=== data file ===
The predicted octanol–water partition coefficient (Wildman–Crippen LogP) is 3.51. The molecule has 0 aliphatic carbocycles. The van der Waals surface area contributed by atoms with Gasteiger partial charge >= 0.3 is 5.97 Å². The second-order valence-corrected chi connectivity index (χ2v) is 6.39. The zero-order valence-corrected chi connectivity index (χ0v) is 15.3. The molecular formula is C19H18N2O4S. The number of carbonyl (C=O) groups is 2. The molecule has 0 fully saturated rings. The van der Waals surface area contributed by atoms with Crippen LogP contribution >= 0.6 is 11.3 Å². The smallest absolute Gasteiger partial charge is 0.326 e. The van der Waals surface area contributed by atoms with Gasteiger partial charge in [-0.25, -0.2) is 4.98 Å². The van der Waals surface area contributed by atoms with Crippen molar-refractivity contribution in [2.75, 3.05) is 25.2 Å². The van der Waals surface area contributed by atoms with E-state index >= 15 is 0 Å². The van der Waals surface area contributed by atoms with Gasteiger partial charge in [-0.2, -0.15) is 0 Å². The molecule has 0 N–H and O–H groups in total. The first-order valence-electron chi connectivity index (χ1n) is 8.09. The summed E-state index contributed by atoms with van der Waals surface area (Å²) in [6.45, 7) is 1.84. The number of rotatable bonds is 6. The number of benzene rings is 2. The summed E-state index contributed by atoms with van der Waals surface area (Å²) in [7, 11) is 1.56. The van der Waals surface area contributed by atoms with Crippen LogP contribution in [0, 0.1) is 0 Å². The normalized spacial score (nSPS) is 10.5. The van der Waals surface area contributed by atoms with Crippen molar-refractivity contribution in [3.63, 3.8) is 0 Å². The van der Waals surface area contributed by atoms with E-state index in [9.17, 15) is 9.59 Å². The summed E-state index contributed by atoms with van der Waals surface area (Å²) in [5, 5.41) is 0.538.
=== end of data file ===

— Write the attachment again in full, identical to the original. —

The predicted octanol–water partition coefficient (Wildman–Crippen LogP) is 3.51. The molecule has 0 aliphatic carbocycles. The van der Waals surface area contributed by atoms with Gasteiger partial charge >= 0.3 is 5.97 Å². The second-order valence-corrected chi connectivity index (χ2v) is 6.39. The zero-order valence-corrected chi connectivity index (χ0v) is 15.3. The molecular formula is C19H18N2O4S. The number of carbonyl (C=O) groups is 2. The molecule has 0 fully saturated rings. The van der Waals surface area contributed by atoms with Crippen LogP contribution >= 0.6 is 11.3 Å². The smallest absolute Gasteiger partial charge is 0.326 e. The van der Waals surface area contributed by atoms with Gasteiger partial charge in [-0.25, -0.2) is 4.98 Å². The van der Waals surface area contributed by atoms with Crippen molar-refractivity contribution in [2.75, 3.05) is 25.2 Å². The van der Waals surface area contributed by atoms with E-state index >= 15 is 0 Å². The van der Waals surface area contributed by atoms with Gasteiger partial charge in [-0.2, -0.15) is 0 Å². The molecule has 0 N–H and O–H groups in total. The first-order valence-electron chi connectivity index (χ1n) is 8.09. The summed E-state index contributed by atoms with van der Waals surface area (Å²) in [6.45, 7) is 1.84. The number of rotatable bonds is 6. The number of benzene rings is 2. The summed E-state index contributed by atoms with van der Waals surface area (Å²) in [7, 11) is 1.56. The van der Waals surface area contributed by atoms with Crippen LogP contribution in [0, 0.1) is 0 Å². The normalized spacial score (nSPS) is 10.5. The van der Waals surface area contributed by atoms with Crippen molar-refractivity contribution in [3.63, 3.8) is 0 Å². The van der Waals surface area contributed by atoms with E-state index in [9.17, 15) is 9.59 Å². The summed E-state index contributed by atoms with van der Waals surface area (Å²) in [5, 5.41) is 0.538.